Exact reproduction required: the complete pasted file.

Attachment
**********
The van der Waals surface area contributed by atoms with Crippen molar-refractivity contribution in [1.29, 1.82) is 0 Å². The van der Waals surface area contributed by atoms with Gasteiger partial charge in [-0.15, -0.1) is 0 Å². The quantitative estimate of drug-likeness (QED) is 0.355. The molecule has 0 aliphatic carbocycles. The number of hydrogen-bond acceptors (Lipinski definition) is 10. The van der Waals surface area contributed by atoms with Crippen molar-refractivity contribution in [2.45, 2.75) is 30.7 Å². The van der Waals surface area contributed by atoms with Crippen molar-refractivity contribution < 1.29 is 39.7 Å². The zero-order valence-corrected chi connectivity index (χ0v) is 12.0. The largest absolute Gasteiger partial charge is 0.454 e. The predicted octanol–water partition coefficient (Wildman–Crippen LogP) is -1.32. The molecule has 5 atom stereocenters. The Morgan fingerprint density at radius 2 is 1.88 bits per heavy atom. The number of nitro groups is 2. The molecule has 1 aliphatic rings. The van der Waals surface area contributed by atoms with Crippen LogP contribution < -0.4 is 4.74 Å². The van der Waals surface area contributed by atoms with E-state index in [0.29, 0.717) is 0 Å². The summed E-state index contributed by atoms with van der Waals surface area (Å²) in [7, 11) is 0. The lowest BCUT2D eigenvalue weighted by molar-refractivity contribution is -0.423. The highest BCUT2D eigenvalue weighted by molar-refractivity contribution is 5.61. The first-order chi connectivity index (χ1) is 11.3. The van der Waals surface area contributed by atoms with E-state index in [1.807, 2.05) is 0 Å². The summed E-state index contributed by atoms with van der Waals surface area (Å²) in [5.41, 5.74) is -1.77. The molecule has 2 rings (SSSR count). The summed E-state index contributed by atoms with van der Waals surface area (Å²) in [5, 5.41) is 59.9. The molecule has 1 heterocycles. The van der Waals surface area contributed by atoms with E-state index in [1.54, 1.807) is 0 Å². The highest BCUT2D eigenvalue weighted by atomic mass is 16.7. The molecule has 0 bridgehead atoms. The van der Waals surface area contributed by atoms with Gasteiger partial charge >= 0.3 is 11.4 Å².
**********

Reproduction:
The van der Waals surface area contributed by atoms with Crippen molar-refractivity contribution in [1.29, 1.82) is 0 Å². The van der Waals surface area contributed by atoms with Gasteiger partial charge in [-0.15, -0.1) is 0 Å². The quantitative estimate of drug-likeness (QED) is 0.355. The molecule has 0 aliphatic carbocycles. The number of hydrogen-bond acceptors (Lipinski definition) is 10. The van der Waals surface area contributed by atoms with Crippen molar-refractivity contribution in [2.45, 2.75) is 30.7 Å². The van der Waals surface area contributed by atoms with Crippen molar-refractivity contribution < 1.29 is 39.7 Å². The zero-order valence-corrected chi connectivity index (χ0v) is 12.0. The largest absolute Gasteiger partial charge is 0.454 e. The predicted octanol–water partition coefficient (Wildman–Crippen LogP) is -1.32. The molecule has 5 atom stereocenters. The Morgan fingerprint density at radius 2 is 1.88 bits per heavy atom. The number of nitro groups is 2. The molecule has 1 aliphatic rings. The van der Waals surface area contributed by atoms with Crippen LogP contribution < -0.4 is 4.74 Å². The van der Waals surface area contributed by atoms with E-state index in [0.29, 0.717) is 0 Å². The summed E-state index contributed by atoms with van der Waals surface area (Å²) in [7, 11) is 0. The lowest BCUT2D eigenvalue weighted by molar-refractivity contribution is -0.423. The highest BCUT2D eigenvalue weighted by molar-refractivity contribution is 5.61. The first-order chi connectivity index (χ1) is 11.3. The van der Waals surface area contributed by atoms with E-state index in [1.807, 2.05) is 0 Å². The summed E-state index contributed by atoms with van der Waals surface area (Å²) in [5.41, 5.74) is -1.77. The molecule has 2 rings (SSSR count). The summed E-state index contributed by atoms with van der Waals surface area (Å²) in [5, 5.41) is 59.9. The molecule has 1 heterocycles. The van der Waals surface area contributed by atoms with E-state index in [1.54, 1.807) is 0 Å². The highest BCUT2D eigenvalue weighted by atomic mass is 16.7. The molecule has 0 bridgehead atoms. The van der Waals surface area contributed by atoms with Gasteiger partial charge >= 0.3 is 11.4 Å².